Detroit played key role in slaves’ escape

Tens of thousands of people visit the Detroit River along the RiverWalk every year.

But probably not many know the river’s significance in 19th century U.S. and Canadian history.

More than one hundred and fifty years ago, thousands of escaped slaves found freedom through the Underground Railroad by crossing that same river into Canada.

“The history of resistance to slavery in the Detroit River region is not well known outside of this area,” said Veta Smith Tucker, who visited the McNichols campus last week.

Tucker and Karolyn Smardz Frost edited the book “A Fluid Frontier: Slavery, Resistance and the Underground Railroad in the Detroit River Borderland.”

The book’s release was celebrated Feb. 18 at the university when Tucker and Frost came to UDM to discuss the release. They were joined on a panel by some of the 12 Underground Railroad scholars who contributed to “A Fluid Frontier.”

Among them was UDM history professor Roy Finkenbine, who facilitated the discussion.

“What do you hope this book accomplishes?” Finkenbine asked the panel.

Irene Moore Davis, a contributor to the book and a direct descendant of Underground Railroad survivors, responded.

She said, “I hope … history will come to an understanding of how Canadian history and U.S. history really can’t be separated in this context. We have to study it together.”

Davis said that the success of the Underground Railroad was due to the fact that two communities – anti-slavery groups from the Michigan and Canadian sides – worked together in aiding the freedom of 30,000 to 50,000 slaves who crossed the Detroit River.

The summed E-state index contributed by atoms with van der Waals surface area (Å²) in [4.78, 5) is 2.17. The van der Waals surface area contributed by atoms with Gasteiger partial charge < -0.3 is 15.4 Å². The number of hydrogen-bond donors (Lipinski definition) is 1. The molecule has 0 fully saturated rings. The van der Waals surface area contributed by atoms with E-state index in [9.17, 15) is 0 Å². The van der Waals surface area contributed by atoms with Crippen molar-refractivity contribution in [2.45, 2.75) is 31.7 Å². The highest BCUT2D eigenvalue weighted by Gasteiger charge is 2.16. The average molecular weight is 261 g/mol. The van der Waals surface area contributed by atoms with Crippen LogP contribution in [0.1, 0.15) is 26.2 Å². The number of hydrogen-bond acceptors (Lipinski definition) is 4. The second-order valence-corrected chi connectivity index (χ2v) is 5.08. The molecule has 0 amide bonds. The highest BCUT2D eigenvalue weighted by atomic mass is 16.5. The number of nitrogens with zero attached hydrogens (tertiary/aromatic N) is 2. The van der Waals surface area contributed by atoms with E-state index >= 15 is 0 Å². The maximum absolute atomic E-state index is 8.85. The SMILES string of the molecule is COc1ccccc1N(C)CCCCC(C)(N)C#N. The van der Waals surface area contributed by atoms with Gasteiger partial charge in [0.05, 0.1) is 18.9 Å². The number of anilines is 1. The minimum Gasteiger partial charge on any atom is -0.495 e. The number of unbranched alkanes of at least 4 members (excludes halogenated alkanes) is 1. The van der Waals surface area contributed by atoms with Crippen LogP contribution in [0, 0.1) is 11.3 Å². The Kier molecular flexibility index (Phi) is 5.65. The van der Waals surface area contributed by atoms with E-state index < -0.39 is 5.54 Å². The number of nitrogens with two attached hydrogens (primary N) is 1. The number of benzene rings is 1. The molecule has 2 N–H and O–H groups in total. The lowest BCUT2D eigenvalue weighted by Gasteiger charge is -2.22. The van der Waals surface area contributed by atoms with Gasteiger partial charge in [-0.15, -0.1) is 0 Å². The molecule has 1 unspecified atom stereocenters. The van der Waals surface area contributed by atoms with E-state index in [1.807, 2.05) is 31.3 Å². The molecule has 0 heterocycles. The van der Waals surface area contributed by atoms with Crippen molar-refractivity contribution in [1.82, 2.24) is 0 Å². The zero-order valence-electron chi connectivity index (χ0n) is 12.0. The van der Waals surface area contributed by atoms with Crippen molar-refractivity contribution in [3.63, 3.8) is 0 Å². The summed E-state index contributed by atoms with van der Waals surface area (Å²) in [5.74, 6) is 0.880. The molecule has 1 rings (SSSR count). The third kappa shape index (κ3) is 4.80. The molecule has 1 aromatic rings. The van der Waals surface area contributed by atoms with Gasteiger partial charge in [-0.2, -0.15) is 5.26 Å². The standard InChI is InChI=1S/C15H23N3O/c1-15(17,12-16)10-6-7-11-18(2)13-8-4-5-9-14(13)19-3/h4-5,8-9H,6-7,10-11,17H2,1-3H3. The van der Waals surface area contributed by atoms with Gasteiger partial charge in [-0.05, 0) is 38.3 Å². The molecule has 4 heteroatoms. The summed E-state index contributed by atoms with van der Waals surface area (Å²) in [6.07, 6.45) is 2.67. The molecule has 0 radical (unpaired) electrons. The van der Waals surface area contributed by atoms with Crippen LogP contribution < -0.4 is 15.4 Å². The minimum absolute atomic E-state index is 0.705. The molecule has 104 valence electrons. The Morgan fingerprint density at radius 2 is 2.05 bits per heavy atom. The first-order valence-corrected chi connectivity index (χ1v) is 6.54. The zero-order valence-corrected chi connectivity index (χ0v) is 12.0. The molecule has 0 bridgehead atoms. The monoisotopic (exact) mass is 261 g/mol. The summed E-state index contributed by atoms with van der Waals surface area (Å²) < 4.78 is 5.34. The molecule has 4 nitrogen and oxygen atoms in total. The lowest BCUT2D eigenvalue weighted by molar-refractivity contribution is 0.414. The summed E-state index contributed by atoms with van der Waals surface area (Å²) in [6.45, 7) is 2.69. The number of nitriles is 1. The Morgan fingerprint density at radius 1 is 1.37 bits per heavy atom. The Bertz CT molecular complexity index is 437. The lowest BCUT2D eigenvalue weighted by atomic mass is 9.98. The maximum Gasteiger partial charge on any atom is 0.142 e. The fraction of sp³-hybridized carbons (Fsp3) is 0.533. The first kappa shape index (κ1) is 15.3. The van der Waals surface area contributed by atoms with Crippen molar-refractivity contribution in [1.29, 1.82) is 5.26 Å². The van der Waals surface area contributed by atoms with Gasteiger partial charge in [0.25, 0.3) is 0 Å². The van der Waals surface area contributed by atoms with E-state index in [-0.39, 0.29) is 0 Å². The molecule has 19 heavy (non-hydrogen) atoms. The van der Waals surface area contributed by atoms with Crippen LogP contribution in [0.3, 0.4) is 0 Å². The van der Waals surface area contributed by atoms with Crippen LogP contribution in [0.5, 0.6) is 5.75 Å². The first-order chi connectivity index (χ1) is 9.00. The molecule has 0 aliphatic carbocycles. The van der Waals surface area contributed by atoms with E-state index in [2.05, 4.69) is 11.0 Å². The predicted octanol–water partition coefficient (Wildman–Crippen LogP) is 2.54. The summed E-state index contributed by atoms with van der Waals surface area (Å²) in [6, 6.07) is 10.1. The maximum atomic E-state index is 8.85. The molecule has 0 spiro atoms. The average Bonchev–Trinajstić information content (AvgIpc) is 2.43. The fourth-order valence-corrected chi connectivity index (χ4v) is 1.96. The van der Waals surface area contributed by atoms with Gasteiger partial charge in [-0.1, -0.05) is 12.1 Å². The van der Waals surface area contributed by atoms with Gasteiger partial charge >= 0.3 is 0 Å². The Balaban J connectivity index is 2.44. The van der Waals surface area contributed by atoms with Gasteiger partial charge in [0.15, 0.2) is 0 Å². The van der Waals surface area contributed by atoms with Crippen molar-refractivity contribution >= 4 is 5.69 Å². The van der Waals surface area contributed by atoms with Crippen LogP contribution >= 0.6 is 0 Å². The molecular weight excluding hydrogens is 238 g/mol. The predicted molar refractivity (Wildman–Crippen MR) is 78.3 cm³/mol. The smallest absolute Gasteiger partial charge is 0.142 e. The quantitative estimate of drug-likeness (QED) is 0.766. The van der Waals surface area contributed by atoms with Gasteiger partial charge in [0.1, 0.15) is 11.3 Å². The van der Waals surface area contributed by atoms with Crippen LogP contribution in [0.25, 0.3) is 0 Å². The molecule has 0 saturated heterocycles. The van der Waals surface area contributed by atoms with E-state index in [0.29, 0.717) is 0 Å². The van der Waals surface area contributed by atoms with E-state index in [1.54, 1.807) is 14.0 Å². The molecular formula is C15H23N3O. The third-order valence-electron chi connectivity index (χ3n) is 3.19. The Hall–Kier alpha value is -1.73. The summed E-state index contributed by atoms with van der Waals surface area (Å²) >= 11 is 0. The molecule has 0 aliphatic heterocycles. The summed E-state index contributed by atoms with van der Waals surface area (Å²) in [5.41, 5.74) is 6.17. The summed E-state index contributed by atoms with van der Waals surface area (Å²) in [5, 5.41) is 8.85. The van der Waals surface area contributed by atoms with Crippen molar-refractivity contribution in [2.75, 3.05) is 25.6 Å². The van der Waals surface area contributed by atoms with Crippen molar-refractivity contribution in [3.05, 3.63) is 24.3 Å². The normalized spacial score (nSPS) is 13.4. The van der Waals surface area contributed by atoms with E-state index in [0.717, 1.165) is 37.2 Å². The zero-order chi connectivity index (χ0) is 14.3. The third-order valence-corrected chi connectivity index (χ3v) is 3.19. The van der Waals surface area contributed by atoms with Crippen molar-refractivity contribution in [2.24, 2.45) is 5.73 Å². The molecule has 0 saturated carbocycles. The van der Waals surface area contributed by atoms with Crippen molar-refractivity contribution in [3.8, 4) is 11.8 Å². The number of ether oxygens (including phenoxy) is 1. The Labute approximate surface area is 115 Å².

Because of this, the scholars said, the Detroit River borderland not only deserves national but international recognition.

 “We have our own Underground Railroad from Michigan to Canada, and it’s basically a Midwestern story,” said Tucker. “Historians have not really touched on this history. It’s been done by community people primarily… My hope is that this book will give this region its recognition.”

The book covers a wide range of subjects, highlighting activists, issues and important moments.

Readers will learn that abolitionists Frederick Douglas and John Brown met in Detroit, though they disagreed about Brown’s plans for the Harper's Ferry Raid.

Readers also will learn about women, men, communities and institutions that played intricate roles in the Underground Railroad in this region.

“This book is going to be in the hands of Congress, and it will be in the hands of the Parliament of Canada,” said Frost.